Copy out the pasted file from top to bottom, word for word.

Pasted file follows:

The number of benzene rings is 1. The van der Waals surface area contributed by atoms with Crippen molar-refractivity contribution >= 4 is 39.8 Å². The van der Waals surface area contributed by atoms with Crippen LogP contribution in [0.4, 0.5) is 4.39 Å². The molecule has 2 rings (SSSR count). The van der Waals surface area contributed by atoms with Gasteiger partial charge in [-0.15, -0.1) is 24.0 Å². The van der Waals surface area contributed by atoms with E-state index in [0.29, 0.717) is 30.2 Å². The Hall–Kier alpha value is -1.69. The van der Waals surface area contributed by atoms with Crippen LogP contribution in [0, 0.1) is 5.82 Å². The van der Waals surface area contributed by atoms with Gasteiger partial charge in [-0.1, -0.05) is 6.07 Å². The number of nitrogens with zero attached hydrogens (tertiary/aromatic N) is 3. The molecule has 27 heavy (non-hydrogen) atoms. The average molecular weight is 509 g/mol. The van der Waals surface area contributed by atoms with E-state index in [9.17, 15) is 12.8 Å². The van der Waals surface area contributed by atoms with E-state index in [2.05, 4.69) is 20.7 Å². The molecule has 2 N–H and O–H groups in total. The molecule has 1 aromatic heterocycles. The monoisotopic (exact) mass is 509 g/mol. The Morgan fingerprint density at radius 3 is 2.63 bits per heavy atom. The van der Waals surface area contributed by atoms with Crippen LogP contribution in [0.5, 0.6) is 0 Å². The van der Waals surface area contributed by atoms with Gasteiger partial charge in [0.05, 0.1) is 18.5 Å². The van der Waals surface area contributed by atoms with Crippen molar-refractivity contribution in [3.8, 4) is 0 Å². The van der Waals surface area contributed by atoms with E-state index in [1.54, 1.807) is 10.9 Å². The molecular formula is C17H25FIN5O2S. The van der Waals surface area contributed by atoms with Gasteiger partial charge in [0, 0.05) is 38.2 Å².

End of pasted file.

The number of benzene rings is 1. The van der Waals surface area contributed by atoms with Crippen molar-refractivity contribution >= 4 is 39.8 Å². The van der Waals surface area contributed by atoms with Crippen LogP contribution in [0.4, 0.5) is 4.39 Å². The molecule has 2 rings (SSSR count). The van der Waals surface area contributed by atoms with Gasteiger partial charge in [-0.15, -0.1) is 24.0 Å². The van der Waals surface area contributed by atoms with E-state index in [0.29, 0.717) is 30.2 Å². The Hall–Kier alpha value is -1.69. The van der Waals surface area contributed by atoms with Crippen LogP contribution in [0, 0.1) is 5.82 Å². The van der Waals surface area contributed by atoms with Gasteiger partial charge in [-0.1, -0.05) is 6.07 Å². The number of nitrogens with zero attached hydrogens (tertiary/aromatic N) is 3. The molecule has 27 heavy (non-hydrogen) atoms. The average molecular weight is 509 g/mol. The van der Waals surface area contributed by atoms with E-state index in [9.17, 15) is 12.8 Å². The van der Waals surface area contributed by atoms with E-state index in [2.05, 4.69) is 20.7 Å². The molecule has 2 N–H and O–H groups in total. The molecule has 1 aromatic heterocycles. The monoisotopic (exact) mass is 509 g/mol. The Morgan fingerprint density at radius 3 is 2.63 bits per heavy atom. The van der Waals surface area contributed by atoms with Crippen LogP contribution in [0.5, 0.6) is 0 Å². The van der Waals surface area contributed by atoms with Gasteiger partial charge in [0.05, 0.1) is 18.5 Å². The van der Waals surface area contributed by atoms with Crippen molar-refractivity contribution in [3.8, 4) is 0 Å². The van der Waals surface area contributed by atoms with E-state index in [1.54, 1.807) is 10.9 Å². The molecular formula is C17H25FIN5O2S. The van der Waals surface area contributed by atoms with Gasteiger partial charge in [0, 0.05) is 38.2 Å².